Faced with this decision, the Haredi community embarked on a demonstration on Rosh Chodesh Sivan aimed to disrupt and intimidate not only WOW and its supporters but those in authority – the government and the judiciary. The battle lines are now fully drawn and, as Rabbi Eric Yoffie wrote earlier this week “As these developments become more likely, a desperate reaction was to be expected—and the violence at the Wall is only the first round. What this means is that the Women of the Wall are wise to keep up the pressure. And it is to be hoped that Israel’s political leaders, fortified by the January elections and the expectations of an impatient Diaspora, will retain their resolve as well.”
Earlier in the year Prime Minister Netanyahu asked Natan Sharansky to make recommendations that would resolve the issue of prayer at the Kotel. The recommendation brought forward was the construction of a second prayer plaza at Robinson’s Arch that would be for egalitarian prayer. It is interesting to note that while this recommendation resulted from the efforts of the WOW in forcing the issue of how all forms of prayer should be accommodated at the Kotel, the solution only deals with one of two issues. It is a solution to the question of egalitarian prayer, i.e. men and women who choose to prayer together. The WOW’s efforts deal with another issue, that of women who wish to pray in the women’s section in the manner they choose. Thus, while the Sharansky proposal is to be welcomed and supported, it does not deal directly with this other issue that is of direct concern to women, particularly modern Orthodox.
Anat Hoffman reminded us that “…a poll conducted by the Israel Democracy Institute showed that, for the first time, a majority of Israelis support women’s right to pray at the Kotel as they see fit.” While these are significant developments with the full force of jurisprudence in support of open and equal prayer, it is disheartening to note that the new Diaspora and Religious Services Minister, Naftali Bennett from the Bayit haYehudi party is now planning to impose more regulations against women praying at the Wall. His threats of unilateral actions would undermine the Sharanksy proposal and bring about further legal challenges that could reverse the cogently written decision of Judge Sobel.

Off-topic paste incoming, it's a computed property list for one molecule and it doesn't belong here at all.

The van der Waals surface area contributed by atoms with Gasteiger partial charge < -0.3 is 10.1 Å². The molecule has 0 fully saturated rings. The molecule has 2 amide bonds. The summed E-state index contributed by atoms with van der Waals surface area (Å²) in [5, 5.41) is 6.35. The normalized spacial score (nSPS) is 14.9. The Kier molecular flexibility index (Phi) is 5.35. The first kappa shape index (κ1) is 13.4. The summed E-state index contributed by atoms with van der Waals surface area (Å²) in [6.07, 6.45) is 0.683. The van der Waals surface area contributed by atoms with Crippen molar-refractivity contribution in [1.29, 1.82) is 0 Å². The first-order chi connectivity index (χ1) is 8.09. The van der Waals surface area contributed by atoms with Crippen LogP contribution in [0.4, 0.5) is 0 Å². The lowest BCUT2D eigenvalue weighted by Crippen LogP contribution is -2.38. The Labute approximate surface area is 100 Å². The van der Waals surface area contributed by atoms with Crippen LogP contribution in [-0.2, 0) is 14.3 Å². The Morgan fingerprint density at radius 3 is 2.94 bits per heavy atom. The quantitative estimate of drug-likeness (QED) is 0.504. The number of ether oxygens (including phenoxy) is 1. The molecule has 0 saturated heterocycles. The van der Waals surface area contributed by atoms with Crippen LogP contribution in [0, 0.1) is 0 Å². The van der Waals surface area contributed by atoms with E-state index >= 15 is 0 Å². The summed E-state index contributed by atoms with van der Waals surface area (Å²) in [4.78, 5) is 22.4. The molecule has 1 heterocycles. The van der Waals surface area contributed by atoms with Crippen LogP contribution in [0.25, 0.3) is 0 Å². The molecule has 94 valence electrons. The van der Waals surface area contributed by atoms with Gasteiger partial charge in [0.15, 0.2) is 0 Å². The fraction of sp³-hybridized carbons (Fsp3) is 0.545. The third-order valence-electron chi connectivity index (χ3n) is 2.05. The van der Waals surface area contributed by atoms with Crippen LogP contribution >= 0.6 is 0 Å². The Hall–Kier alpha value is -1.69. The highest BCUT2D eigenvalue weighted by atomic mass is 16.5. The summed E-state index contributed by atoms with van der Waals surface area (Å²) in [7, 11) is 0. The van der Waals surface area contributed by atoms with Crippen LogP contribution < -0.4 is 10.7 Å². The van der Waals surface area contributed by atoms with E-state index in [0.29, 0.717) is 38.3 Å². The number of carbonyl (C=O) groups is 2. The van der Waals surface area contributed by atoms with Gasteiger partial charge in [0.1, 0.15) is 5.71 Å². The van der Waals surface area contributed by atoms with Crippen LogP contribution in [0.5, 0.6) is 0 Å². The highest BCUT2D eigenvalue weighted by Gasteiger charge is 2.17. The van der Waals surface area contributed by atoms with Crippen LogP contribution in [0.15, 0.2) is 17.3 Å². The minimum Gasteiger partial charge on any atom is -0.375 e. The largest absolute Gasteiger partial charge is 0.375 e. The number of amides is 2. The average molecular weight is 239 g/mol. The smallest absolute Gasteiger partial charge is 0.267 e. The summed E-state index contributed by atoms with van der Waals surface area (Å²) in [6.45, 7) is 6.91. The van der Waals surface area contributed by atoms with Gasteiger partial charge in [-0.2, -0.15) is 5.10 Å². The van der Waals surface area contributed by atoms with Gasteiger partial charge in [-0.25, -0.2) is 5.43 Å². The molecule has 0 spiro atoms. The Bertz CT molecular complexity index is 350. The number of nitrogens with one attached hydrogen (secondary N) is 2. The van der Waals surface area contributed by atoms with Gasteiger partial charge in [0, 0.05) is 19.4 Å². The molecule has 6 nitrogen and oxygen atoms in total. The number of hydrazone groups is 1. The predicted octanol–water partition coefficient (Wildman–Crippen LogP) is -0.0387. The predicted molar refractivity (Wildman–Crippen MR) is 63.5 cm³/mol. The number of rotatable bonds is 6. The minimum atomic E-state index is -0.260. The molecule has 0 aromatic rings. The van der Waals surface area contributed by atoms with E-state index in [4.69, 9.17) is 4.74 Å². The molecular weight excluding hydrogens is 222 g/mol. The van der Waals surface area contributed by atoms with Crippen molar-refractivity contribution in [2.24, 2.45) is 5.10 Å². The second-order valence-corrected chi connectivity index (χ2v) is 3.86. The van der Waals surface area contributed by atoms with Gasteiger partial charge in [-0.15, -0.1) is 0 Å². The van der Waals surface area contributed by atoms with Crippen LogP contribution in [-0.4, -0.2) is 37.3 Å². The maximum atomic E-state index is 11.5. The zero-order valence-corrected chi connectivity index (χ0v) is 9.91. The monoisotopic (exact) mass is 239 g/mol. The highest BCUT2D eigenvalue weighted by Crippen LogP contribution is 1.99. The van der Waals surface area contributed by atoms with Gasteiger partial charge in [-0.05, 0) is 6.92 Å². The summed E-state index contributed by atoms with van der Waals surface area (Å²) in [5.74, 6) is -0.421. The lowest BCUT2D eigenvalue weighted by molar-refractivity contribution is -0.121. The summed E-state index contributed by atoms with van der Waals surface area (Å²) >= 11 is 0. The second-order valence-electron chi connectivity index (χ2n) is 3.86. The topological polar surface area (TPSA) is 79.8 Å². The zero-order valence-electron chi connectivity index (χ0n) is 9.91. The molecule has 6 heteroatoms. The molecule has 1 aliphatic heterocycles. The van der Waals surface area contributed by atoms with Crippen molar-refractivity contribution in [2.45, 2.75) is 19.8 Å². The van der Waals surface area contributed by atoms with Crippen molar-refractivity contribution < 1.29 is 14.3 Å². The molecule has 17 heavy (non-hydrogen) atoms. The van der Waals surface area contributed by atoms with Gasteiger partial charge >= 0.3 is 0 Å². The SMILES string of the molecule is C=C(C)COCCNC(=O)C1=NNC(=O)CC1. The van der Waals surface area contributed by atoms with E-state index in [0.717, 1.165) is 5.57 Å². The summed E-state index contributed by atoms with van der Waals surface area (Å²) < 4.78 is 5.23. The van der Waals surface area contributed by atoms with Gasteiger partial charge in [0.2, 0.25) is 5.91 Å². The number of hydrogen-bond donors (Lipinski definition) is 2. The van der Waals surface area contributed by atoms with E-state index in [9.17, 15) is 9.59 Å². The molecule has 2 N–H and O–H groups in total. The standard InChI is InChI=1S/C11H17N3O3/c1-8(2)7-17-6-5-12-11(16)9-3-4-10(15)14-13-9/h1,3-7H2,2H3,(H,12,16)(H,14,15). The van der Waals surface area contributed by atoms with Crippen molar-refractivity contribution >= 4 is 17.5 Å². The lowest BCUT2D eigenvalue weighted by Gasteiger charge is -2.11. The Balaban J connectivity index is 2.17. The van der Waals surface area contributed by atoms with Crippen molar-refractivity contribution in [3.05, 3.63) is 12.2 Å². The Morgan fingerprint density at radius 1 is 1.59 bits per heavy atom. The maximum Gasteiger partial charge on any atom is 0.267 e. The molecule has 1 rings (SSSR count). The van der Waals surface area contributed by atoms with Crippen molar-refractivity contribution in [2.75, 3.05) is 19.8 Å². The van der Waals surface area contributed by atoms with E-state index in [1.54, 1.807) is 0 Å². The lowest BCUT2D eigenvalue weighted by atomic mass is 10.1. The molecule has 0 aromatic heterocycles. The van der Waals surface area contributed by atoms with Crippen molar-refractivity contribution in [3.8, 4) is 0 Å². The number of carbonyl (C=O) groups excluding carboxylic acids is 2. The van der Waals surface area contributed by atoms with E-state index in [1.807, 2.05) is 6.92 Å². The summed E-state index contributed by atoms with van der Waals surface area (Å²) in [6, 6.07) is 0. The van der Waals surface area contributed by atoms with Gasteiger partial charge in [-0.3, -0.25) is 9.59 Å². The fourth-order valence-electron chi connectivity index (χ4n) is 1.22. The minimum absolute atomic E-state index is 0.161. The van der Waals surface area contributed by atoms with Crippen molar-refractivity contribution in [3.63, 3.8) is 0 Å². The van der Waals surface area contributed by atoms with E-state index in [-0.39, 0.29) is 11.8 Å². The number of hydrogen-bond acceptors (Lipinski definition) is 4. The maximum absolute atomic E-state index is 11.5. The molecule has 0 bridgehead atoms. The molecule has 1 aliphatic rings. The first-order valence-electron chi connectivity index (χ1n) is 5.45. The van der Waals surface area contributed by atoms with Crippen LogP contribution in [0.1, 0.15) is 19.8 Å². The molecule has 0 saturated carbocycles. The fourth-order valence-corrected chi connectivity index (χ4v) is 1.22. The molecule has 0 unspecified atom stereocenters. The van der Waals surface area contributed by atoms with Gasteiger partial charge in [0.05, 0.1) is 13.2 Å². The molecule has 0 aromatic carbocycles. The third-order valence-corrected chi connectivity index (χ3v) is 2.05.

The issue of prayer at the Western Wall is important on its own merits. But it also serves as the metaphor for the larger issue of religious pluralism in Israel – a Jewish society in which all forms of Jewish religious practice and custom should be recognized and respected. For liberal Jews the very essence of what Israel should be as a Jewish state is what holds our commitment and connection to the land and the state. WOW, led by Anat Hoffman and Lesley Sachs, is to be applauded for creating the tipping point that will change the religious environment in the State of Israel. Hopefully this will be resolved in short time and Israel will avoid the necessity of seeing a March on Jerusalem mounted to force the government to do that which it knows should be done.
May 10, 2013 in St. Louis, MO: We had over 60 people and it was just perfect – outside, at least 8 different congregations represented, men and women, young and old….beautiful!
San Francisco and the Bay Area Friends of Women of the Wall Sing In! One of our longest standing solidarity groups!
NEW YORK, NEW YORK!
Jewish Voices Together gathered in Madison Square Park for their Rosh Hodesh Sivan Solidarity Minyan! Here is the first aliyah, for women with WOW tallitot!! In NYC they had 250 participants, from all Jewish denominations, supporting WOW and Jewish pluralism.
Folks from across St. Paul and Minneapolis, Minnesota came together at Beth Jacob Congregation for an egalitarian minyan in solidarity and celebration of Women of the Wall, in partnership with Mt. Zion Temple, Shir Tikvah, and Temple of Aaron. The minyan was joyful and energetic; some photos: